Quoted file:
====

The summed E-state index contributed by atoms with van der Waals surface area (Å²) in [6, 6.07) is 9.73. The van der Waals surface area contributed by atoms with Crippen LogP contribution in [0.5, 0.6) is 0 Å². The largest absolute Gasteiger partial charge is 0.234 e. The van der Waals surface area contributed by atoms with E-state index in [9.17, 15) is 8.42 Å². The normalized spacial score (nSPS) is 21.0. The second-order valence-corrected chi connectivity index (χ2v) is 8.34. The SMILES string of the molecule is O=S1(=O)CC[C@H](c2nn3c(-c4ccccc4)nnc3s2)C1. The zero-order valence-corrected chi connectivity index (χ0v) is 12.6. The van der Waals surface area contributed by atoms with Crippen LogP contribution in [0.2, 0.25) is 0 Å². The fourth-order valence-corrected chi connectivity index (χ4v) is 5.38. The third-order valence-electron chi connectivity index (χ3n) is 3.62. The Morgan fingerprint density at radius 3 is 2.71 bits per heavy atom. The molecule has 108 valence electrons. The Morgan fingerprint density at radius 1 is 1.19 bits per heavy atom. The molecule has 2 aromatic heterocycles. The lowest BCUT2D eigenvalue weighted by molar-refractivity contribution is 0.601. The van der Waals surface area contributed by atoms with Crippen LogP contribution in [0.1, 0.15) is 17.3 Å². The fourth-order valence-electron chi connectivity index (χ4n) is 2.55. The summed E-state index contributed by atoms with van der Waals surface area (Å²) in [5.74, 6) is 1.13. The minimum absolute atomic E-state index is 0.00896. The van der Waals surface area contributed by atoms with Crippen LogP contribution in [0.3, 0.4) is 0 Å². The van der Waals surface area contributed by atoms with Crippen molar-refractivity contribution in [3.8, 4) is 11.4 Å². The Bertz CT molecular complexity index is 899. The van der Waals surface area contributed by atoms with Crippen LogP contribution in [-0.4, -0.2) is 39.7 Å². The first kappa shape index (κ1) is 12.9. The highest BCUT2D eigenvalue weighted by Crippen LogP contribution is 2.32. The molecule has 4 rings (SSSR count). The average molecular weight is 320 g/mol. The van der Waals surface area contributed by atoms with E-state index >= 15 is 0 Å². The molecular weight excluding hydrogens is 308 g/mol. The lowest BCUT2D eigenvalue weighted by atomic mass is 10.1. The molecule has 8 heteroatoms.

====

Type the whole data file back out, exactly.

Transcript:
The summed E-state index contributed by atoms with van der Waals surface area (Å²) in [6, 6.07) is 9.73. The van der Waals surface area contributed by atoms with Crippen LogP contribution in [0.5, 0.6) is 0 Å². The largest absolute Gasteiger partial charge is 0.234 e. The van der Waals surface area contributed by atoms with E-state index in [9.17, 15) is 8.42 Å². The normalized spacial score (nSPS) is 21.0. The second-order valence-corrected chi connectivity index (χ2v) is 8.34. The SMILES string of the molecule is O=S1(=O)CC[C@H](c2nn3c(-c4ccccc4)nnc3s2)C1. The zero-order valence-corrected chi connectivity index (χ0v) is 12.6. The van der Waals surface area contributed by atoms with Crippen LogP contribution in [0.2, 0.25) is 0 Å². The fourth-order valence-corrected chi connectivity index (χ4v) is 5.38. The third-order valence-electron chi connectivity index (χ3n) is 3.62. The Morgan fingerprint density at radius 3 is 2.71 bits per heavy atom. The molecule has 108 valence electrons. The Morgan fingerprint density at radius 1 is 1.19 bits per heavy atom. The molecule has 2 aromatic heterocycles. The lowest BCUT2D eigenvalue weighted by molar-refractivity contribution is 0.601. The van der Waals surface area contributed by atoms with Crippen LogP contribution in [0.1, 0.15) is 17.3 Å². The fourth-order valence-electron chi connectivity index (χ4n) is 2.55. The summed E-state index contributed by atoms with van der Waals surface area (Å²) in [5.74, 6) is 1.13. The minimum absolute atomic E-state index is 0.00896. The van der Waals surface area contributed by atoms with Crippen LogP contribution in [0.3, 0.4) is 0 Å². The van der Waals surface area contributed by atoms with Crippen molar-refractivity contribution in [3.8, 4) is 11.4 Å². The Bertz CT molecular complexity index is 899. The van der Waals surface area contributed by atoms with Crippen LogP contribution in [-0.4, -0.2) is 39.7 Å². The first kappa shape index (κ1) is 12.9. The highest BCUT2D eigenvalue weighted by Crippen LogP contribution is 2.32. The molecule has 4 rings (SSSR count). The average molecular weight is 320 g/mol. The van der Waals surface area contributed by atoms with E-state index >= 15 is 0 Å². The molecular weight excluding hydrogens is 308 g/mol. The lowest BCUT2D eigenvalue weighted by atomic mass is 10.1. The molecule has 8 heteroatoms.